Document Type

Dissertation

Date of Award

5-31-2015

Degree Name

Doctor of Philosophy in Chemistry - (Ph.D.)

Department

Chemistry and Environmental Science

First Advisor

S. Mitra

Second Advisor

Edgardo Tabion Farinas

Third Advisor

Tamara M. Gund

Fourth Advisor

Haidong Huang

Fifth Advisor

Pradyot Patnaik

Abstract

Flexible electronics such as wearable equipment, displays, cell phones and smart cards require flexible power sources like batteries. In this thesis, the development of flexible batteries and supercapacitors are presented. Different types of flexible batteries including zinc carbon batteries, primary alkaline batteries, secondary alkaline batteries and zinc air cells are presented, These were designed, fabricated and improved using polymers and nano-carbons like carbon nanotubes (CNTs). CNTs are found to be effective as conductive additives compared to the traditional graphite. Purification is important to remove impurities that lead to side reactions/ corrosions. However, further treatment like carboxylation lead to higher electric resistance caused by the defects on CNT surface, which are created during the CNT acid treatment and functionalization. In case of secondary alkaline cells, CNTs can also provide channel for electrolyte to facilitate the recharge process.

Throughout the research in developing flexible batteries, it is found that polymers like polyethylene oxide (PEO) are used as binders to maintain flexibility; poly(3,4-ethylenedioxythiophene)-poly(styrenesulfonate) (PEDOT:PSS) to be an effective conductive additive in acidic/neutral conditions; polyvinyl alcohol (PVA)-poly (acrylic acid) (PAA) copolymer separator membrane is found to be an effective separator and electrolyte storage in alkaline electrolyte.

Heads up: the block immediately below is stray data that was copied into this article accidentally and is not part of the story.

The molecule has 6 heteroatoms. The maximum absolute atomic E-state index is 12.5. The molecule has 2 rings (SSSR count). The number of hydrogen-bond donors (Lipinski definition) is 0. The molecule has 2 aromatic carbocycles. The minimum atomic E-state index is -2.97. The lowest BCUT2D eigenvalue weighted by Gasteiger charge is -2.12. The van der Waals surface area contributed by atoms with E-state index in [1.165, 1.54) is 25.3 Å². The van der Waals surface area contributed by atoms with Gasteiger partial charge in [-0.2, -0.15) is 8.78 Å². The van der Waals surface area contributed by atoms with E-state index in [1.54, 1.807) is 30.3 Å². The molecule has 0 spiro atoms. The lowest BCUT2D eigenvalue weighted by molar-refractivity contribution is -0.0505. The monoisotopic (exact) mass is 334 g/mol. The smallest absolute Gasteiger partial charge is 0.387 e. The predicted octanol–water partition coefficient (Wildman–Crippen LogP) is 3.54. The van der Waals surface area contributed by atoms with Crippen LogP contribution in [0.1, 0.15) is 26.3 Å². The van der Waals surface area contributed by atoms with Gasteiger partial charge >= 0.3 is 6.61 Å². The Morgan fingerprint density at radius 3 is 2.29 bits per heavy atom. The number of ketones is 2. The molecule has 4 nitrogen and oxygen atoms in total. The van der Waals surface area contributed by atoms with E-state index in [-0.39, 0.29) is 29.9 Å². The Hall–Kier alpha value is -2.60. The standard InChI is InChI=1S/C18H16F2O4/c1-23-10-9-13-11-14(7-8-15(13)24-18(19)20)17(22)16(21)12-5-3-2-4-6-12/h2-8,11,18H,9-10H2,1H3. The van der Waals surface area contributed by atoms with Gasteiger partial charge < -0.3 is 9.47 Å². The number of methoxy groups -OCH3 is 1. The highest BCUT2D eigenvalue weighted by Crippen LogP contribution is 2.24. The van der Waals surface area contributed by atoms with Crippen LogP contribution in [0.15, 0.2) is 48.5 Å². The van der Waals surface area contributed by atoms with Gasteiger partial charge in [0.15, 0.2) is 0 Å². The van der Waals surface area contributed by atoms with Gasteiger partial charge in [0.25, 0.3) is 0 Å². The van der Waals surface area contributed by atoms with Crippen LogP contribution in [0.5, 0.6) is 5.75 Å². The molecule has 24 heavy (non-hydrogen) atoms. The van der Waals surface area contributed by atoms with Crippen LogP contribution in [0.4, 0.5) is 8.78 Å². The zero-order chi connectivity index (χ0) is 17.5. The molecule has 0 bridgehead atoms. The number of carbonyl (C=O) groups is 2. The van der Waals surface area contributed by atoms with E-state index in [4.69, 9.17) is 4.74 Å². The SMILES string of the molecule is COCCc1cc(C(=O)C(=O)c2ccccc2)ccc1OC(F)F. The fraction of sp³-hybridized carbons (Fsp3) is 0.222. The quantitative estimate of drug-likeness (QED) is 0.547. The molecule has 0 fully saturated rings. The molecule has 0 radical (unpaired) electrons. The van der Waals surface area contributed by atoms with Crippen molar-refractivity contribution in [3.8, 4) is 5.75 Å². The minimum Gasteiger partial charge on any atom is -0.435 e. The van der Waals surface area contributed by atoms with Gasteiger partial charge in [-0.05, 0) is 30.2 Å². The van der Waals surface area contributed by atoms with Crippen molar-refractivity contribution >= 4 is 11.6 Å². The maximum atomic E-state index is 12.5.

Efforts are also made to generate highly defective and oxidized CNTs for fabrication of supercapacitor electrodes is also presented. CNTs are treated under microwave conditions for different durations to generate varying amounts of defects and oxidation levels. This is evidenced by the increase in BET surface area, D to G ratio and oxygen content with increase in treatment time. Under the given conditions, a treatment time of 40 min is found to be optimum, beyond which the increase in any of these properties as well as in specific capacitance is minimal. The increase in surface area enhances the double layer capacitance while the oxygenation may lead to pseudocapacitance. Together these make microwave treatment of CNTs an attractive approach to enhance supercapacitor performance.

Included in

Chemistry Commons

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